Volkswagen Golf SV video review

29 May, 2014 3:00pm

The Volkswagen Golf SV replaces the unloved Golf Plus. Can it capture the interest of UK buyers?

The Volkswagen Golf is Volkswagen's most popular model in Britain, so much so, it sold over 59,000 of them in the UK in 2013 - a credit to its performance, economy and practicality.

But for those buyers who want a little bit more, Volkswagen now offers this - the Golf SV.

The Golf SV is Volkswagen's replacement for the Golf Plus, which in fairness, never really hit it off with UK buyers. The Golf SV is bigger, more stylish and more practical than before, so it's got everything it needs to be a hit the second time around.

Given the name, you'll be unsurprised to hear that beneath the surface the SV is based on the standard Golf hatchback. It uses the same modular MQB architecture as the hatch, but it's 83 millimetres longer, 18mm wider and 126mm taller.

Volkswagen has also stretched the wheelbase by 48mm and although these numbers may not seem huge, it does mean there's a whole lot more space inside for passengers and all of their luggage.

It's fair to say an MPV like the Golf SV is never going to be winning any beauty contests. But, its sharp edges and sculpted panels help to disguise its bigger proportions - for those bigger proportions, people will be buying this car. 

The boot for example is now 500-litres big - that's over 70-litres larger than the old Golf Plus and over 100-litres bigger than the standard Golf, on which it's based. But if you need more boot space, the rear seats slide forward, freeing up 585-litres of boot space and the front passenger seat also folds completely flat.

Elsewhere inside, it's pretty much business as usual from Volkswagen. The Golf SV has the familiar dashboard and centre console which are familiar features on Volkswagens these days and there's also the touch screen infotainment system. But as the Golf SV is a more family focused car, there's some bigger storage bins and bigger storage compartments for all your loose odds and ends.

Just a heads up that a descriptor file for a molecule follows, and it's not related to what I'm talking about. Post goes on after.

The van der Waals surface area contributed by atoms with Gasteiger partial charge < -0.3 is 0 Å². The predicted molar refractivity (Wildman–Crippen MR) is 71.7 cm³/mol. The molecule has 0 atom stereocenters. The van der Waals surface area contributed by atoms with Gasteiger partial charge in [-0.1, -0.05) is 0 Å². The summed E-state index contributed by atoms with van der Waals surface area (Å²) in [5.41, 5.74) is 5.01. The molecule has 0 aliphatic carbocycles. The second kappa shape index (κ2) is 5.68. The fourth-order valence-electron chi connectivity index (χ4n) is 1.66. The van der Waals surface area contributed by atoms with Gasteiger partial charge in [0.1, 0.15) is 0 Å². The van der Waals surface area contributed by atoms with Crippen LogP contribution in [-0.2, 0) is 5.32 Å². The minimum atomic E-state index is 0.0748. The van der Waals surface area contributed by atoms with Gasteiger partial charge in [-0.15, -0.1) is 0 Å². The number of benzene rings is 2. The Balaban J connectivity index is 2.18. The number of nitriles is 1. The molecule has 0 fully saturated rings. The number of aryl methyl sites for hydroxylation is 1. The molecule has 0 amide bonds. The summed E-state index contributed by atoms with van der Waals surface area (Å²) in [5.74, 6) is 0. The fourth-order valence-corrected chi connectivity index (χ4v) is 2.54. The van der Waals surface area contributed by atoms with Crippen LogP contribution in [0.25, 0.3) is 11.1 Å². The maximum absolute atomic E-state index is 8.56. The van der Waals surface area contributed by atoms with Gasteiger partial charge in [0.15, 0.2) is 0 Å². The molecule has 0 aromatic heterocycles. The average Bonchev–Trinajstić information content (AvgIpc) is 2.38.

We already know that the Golf SV shares the same MQB platform as the hatchback. What that also means, is that the engine range is also carried over. There'll be four turbocharged petrol engines available from launch, and also three diesel engines.

If you like to keep an eye on running costs, the one to go for will be the 1.6-litre Bluemotion model, which Volkswagen claims will returns over 76 miles per gallon, with emissions of just 95g/km. However, the engine we'd go for is the 140bhp 2.0-litre diesel engine. You'll to sacrifice a little bit in terms of economy, but around 59mpg is still pretty good going and the extra performance - especially when you're carrying four other passengers and their luggage - is very handy.

An area which usually falls victim of the bigger and more practical body in cars like this, is how fun they are to drive and how well they handle - because this car shares so much standard DNA with the Golf hatchback, there is very little to choose between the two when it comes to driving dynamics.

The only real noticeable difference between the two cars is more body roll in the corners, but turn-in is equally as sharp and it holds the road surprisingly well for a car this size. If you go for the GT trim, which is the car we have here, Volkswagen also throws in some firmer sports suspension.

It rides just as well as the other models, but what that also does is counter that excess body roll you'll also experience.

We spent the entire day with the new Golf SV and overall, it's a really impressive bit of kit. Now, there are some rivals out there that can carry a bit more and may look a little more stylish, but when it comes to the Golf SV, there's very little in terms of compromise.

Nobody buys an MPV because they want one - they buy one simply because they need one. But this new Golf SV goes somewhere between narrowing that gap.